Weather Network HD as Popular as the Weather Itself

By Sarah Klein

Weather presenter Kasia Bodurka delivers an online weathercast for Winnipeg. (THE WEATHER NETWORK)

WINNIPEG — If you’re a weather fanatic and a Shaw Cable subscriber in Winnipeg, you may just have to wait a little while longer to enjoy The Weather Network in high-definition.

The Pelmorex Media-owned broadcaster flipped the switch on its HD signal last May and has been offering weather forecasts, news and its regular features in crisp quality since then.

Three cable providers currently carry the HD feed across the country, including Cogeco, Rogers Cable and MTS TV in Manitoba.

“As I’m sure you will agree, weather information is very important to us Manitobans, and MTS was pleased to add this channel to our lineup as soon as it became available to us,” said MTS spokesperson Sylvie Houghton. “The Weather Network has a long history of being innovative and leading in the industry and it has proven very popular with our customers.”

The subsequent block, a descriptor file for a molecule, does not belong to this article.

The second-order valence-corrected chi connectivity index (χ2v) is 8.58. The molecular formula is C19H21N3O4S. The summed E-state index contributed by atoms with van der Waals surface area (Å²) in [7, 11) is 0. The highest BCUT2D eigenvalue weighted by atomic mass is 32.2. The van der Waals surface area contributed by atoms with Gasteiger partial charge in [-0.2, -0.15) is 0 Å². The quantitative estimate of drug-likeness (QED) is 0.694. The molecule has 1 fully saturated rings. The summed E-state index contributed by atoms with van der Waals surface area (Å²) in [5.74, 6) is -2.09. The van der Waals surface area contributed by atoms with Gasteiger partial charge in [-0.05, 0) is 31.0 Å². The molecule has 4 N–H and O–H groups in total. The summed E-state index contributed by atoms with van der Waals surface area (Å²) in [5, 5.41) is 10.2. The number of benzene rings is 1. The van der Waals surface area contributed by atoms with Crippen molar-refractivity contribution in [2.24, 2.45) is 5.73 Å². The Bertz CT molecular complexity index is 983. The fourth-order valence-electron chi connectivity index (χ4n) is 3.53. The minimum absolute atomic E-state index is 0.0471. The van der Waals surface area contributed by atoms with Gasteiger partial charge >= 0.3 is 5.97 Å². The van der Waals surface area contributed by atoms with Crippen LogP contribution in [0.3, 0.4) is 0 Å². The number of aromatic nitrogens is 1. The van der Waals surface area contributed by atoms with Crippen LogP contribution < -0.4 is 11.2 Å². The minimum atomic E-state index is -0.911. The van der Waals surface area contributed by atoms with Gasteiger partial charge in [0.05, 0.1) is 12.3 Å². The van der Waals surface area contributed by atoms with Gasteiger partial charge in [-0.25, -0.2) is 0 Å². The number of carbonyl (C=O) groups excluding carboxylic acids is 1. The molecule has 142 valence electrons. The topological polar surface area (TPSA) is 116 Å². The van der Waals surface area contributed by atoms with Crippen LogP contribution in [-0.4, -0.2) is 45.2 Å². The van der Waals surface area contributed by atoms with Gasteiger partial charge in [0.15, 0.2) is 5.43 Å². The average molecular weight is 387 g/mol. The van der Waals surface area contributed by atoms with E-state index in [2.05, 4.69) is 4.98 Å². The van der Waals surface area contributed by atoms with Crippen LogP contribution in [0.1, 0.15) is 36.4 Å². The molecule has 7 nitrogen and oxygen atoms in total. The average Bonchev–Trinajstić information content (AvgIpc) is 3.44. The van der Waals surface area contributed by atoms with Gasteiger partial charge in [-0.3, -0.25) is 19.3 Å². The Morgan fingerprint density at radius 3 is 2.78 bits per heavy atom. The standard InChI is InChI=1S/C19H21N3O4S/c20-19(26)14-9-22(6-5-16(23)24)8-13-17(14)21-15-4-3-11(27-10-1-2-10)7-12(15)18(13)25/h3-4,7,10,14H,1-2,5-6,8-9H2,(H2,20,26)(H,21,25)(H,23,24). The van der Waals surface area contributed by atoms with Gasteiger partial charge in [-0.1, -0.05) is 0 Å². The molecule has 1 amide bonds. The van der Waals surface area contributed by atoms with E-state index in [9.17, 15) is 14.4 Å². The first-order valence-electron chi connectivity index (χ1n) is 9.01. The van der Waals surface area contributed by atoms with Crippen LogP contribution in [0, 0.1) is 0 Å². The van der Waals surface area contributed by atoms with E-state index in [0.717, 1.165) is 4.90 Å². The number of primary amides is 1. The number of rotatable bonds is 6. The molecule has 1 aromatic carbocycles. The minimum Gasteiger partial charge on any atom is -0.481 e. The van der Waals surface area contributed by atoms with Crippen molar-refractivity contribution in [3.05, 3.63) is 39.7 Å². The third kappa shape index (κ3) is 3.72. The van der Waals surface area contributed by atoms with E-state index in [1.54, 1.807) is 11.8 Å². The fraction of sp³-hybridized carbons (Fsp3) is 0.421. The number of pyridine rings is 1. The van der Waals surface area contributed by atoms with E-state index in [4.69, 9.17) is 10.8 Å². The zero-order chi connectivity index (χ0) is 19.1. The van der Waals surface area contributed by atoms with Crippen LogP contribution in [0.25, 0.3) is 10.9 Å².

The Weather Network aired promos leading up to its HD debut last spring. (YOUTUBE)

MTS launched TWN HD on December 8, 2011, along with 14 other HD channels.

Local viewers have recently become vocal on when Shaw might be adding the ultra-sharp channel to its programming lineup.

“We’re always looking to add new channels wherever possible in bringing our customers the best in entertainment and latest channels,” said a Shaw spokesperson. “We’re constantly adding new networks to our lineup.”

On Tuesday, the Canadian Radio-television and Telecommunications Commission (CRTC) said TWN must be included in all carrier’s basic television packages until September 2018. The HD feed? That’s not a requirement and is part of a provider’s premium pay packaging.

“We do look forward to The Weather Network HD channel reaching all providers and to the possibility of Shaw including our HD programming,” said Trevor Campbell, Director of Corporate Communications for The Weather Network.

TWN makes it clear that its standard-definition feed varies in some respects from its HD simulcast. Regional information on the HD feed may be more widespread than the traditional channel, which is more accurate in providing strictly local weather information. The network says it plans on launching fully local HD information in the coming months.